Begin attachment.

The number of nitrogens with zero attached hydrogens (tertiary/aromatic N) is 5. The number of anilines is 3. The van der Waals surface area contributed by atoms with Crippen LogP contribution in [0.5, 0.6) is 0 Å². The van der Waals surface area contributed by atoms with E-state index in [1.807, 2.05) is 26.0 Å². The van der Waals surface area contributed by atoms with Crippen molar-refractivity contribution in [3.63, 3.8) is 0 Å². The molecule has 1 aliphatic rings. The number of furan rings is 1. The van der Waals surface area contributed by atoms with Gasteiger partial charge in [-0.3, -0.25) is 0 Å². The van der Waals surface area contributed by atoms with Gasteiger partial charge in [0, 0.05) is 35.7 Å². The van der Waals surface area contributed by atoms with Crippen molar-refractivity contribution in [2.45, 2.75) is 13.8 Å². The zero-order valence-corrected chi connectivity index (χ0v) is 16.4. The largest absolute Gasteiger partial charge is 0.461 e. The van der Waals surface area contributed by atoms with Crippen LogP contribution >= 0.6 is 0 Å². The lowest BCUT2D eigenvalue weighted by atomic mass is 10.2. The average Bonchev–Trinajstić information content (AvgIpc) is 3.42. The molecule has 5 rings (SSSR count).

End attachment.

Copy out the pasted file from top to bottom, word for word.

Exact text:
The number of nitrogens with zero attached hydrogens (tertiary/aromatic N) is 5. The number of anilines is 3. The van der Waals surface area contributed by atoms with Crippen LogP contribution in [0.5, 0.6) is 0 Å². The van der Waals surface area contributed by atoms with E-state index in [1.807, 2.05) is 26.0 Å². The van der Waals surface area contributed by atoms with Crippen molar-refractivity contribution in [3.63, 3.8) is 0 Å². The molecule has 1 aliphatic rings. The number of furan rings is 1. The van der Waals surface area contributed by atoms with Gasteiger partial charge in [-0.3, -0.25) is 0 Å². The van der Waals surface area contributed by atoms with Gasteiger partial charge in [0, 0.05) is 35.7 Å². The van der Waals surface area contributed by atoms with Crippen molar-refractivity contribution in [2.45, 2.75) is 13.8 Å². The zero-order valence-corrected chi connectivity index (χ0v) is 16.4. The largest absolute Gasteiger partial charge is 0.461 e. The van der Waals surface area contributed by atoms with Crippen LogP contribution >= 0.6 is 0 Å². The lowest BCUT2D eigenvalue weighted by atomic mass is 10.2. The average Bonchev–Trinajstić information content (AvgIpc) is 3.42. The molecule has 5 rings (SSSR count).